(Boden SD, Davis DO, Dina TS, Patronas NJ, Wiesel SW: Abnormal magnetic-resonance scans of the lumbar spine in asymptomatic subjects. A prospective investigation. J Bone Joint Surg Am. 1990 Mar;72(3):403-8.)
This is an excellent question, and there is a good answer. There are four reasons to seek a surgical solution:
(Weber H: The natural history of disc herniation and the influence of intervention. Spine. 1994 Oct 1;19(19):2234-8; discussion 2233. Review)
This question was answered in a very elegant study. Patients with different sized herniations (bulges, protrusions, extrusions) were assessed with a CT scan and then followed with MRIs. What they found was that by 6 months to 1 year, herniated disc material had dissolved in many of the cases. The larger the herniation (extrusions), the faster the material was reabsorbed.
Long term studies have shown that though surgical intervention might have a faster initial recovery time, conservative outcomes are as effective at 5 and 10 years.
(Saal JA, Saal JS, Herzog RJ: The natural history of lumbar intervertebral disc extrusions treated nonoperatively.Spine. 1990 Jul;15(7):683-6.)
(Birkmeyer NJ, Weinstein JN: Medical versus surgical treatment for low back pain: evidence and clinical practice. Eff Clin Pract. 1999 Sep-Oct;2(5):218-27)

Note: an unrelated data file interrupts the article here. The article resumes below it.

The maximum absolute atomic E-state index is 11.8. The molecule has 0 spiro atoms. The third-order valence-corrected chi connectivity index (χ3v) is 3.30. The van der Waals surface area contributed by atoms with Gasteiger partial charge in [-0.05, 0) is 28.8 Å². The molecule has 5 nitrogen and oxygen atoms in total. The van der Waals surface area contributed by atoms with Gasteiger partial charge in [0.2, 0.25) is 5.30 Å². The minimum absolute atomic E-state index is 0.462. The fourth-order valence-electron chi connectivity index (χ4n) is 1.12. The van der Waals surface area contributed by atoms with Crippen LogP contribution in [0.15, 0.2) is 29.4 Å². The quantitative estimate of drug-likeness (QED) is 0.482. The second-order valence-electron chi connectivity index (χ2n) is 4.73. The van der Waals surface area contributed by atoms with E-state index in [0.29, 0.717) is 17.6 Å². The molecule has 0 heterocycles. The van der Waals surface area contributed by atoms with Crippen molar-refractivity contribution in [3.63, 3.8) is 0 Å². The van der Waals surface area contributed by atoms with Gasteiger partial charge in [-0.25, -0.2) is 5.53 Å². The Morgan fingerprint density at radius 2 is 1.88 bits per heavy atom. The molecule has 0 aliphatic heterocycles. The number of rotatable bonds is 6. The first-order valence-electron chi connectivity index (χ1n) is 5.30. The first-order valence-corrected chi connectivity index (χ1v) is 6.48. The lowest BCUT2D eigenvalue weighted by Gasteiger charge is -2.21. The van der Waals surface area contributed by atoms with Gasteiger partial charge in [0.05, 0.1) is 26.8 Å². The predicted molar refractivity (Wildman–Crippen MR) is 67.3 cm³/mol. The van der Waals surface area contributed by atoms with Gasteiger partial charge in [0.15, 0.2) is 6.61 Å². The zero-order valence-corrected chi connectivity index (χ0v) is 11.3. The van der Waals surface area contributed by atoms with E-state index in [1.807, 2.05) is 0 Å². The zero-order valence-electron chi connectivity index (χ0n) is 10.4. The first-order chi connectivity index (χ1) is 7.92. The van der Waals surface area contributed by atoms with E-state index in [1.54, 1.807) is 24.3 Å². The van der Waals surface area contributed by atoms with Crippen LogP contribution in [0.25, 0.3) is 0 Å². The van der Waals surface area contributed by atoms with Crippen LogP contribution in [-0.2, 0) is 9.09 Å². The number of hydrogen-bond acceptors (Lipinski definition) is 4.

(Weber H: The natural history of disc herniation and the influence of intervention.
Spine. 1994 Oct 1;19(19):2234-8; discussion 2233. Review)
The nerves that go to the legs come off of the spinal cord. As they come off, they run in the spinal canal and then come out between two of the vertebral bodies. When they are in the canal, they are named by the associated disc level (Lumbar 5 or L5). When the nerves come out the individual levels, they group together to make up named nerves, e.g., the sciatic nerve. It is in the canal that the disc irritates the nerve, sending pain down the leg corresponding to the disc involved and the side of the nerve that it irritates.
(Spencer DL: The anatomical basis of sciatica secondary to herniated lumbar disc: a review. Neurol Res. 1999;21 Suppl 1:S33-6. Review.)